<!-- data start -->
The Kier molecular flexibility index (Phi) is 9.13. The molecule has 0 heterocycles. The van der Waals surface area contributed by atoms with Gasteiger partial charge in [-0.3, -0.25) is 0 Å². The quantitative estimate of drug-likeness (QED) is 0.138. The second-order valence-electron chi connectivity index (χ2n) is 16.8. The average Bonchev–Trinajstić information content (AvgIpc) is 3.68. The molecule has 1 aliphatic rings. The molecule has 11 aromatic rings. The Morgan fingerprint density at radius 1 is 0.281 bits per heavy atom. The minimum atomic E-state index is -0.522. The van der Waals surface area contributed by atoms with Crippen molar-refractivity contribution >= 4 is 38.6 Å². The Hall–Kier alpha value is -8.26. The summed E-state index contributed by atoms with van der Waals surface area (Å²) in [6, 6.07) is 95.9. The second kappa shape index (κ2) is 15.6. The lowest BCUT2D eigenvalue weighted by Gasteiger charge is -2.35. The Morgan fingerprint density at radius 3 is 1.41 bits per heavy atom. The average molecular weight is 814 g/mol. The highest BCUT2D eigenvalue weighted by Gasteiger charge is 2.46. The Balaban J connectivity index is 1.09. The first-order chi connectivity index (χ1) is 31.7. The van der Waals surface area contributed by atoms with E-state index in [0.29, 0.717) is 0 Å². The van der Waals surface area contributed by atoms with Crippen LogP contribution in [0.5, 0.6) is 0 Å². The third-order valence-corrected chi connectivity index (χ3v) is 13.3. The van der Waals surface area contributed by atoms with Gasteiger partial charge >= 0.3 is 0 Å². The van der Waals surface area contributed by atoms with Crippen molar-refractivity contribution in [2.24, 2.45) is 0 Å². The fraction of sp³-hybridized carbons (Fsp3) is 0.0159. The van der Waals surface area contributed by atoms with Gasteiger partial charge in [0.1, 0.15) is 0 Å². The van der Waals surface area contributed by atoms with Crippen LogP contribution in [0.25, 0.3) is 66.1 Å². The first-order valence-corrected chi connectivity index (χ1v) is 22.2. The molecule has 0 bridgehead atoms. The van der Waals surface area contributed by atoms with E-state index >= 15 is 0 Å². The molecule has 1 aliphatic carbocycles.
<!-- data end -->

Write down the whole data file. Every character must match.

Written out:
The Kier molecular flexibility index (Phi) is 9.13. The molecule has 0 heterocycles. The van der Waals surface area contributed by atoms with Gasteiger partial charge in [-0.3, -0.25) is 0 Å². The quantitative estimate of drug-likeness (QED) is 0.138. The second-order valence-electron chi connectivity index (χ2n) is 16.8. The average Bonchev–Trinajstić information content (AvgIpc) is 3.68. The molecule has 1 aliphatic rings. The molecule has 11 aromatic rings. The Morgan fingerprint density at radius 1 is 0.281 bits per heavy atom. The minimum atomic E-state index is -0.522. The van der Waals surface area contributed by atoms with Crippen molar-refractivity contribution >= 4 is 38.6 Å². The Hall–Kier alpha value is -8.26. The summed E-state index contributed by atoms with van der Waals surface area (Å²) in [6, 6.07) is 95.9. The second kappa shape index (κ2) is 15.6. The lowest BCUT2D eigenvalue weighted by Gasteiger charge is -2.35. The Morgan fingerprint density at radius 3 is 1.41 bits per heavy atom. The average molecular weight is 814 g/mol. The highest BCUT2D eigenvalue weighted by Gasteiger charge is 2.46. The Balaban J connectivity index is 1.09. The first-order chi connectivity index (χ1) is 31.7. The van der Waals surface area contributed by atoms with E-state index in [0.29, 0.717) is 0 Å². The van der Waals surface area contributed by atoms with Crippen LogP contribution in [0.5, 0.6) is 0 Å². The third-order valence-corrected chi connectivity index (χ3v) is 13.3. The van der Waals surface area contributed by atoms with Gasteiger partial charge >= 0.3 is 0 Å². The van der Waals surface area contributed by atoms with Crippen molar-refractivity contribution in [2.24, 2.45) is 0 Å². The fraction of sp³-hybridized carbons (Fsp3) is 0.0159. The van der Waals surface area contributed by atoms with Gasteiger partial charge in [0.1, 0.15) is 0 Å². The van der Waals surface area contributed by atoms with Crippen LogP contribution in [0.25, 0.3) is 66.1 Å². The first-order valence-corrected chi connectivity index (χ1v) is 22.2. The molecule has 0 bridgehead atoms. The van der Waals surface area contributed by atoms with E-state index >= 15 is 0 Å². The molecule has 1 aliphatic carbocycles.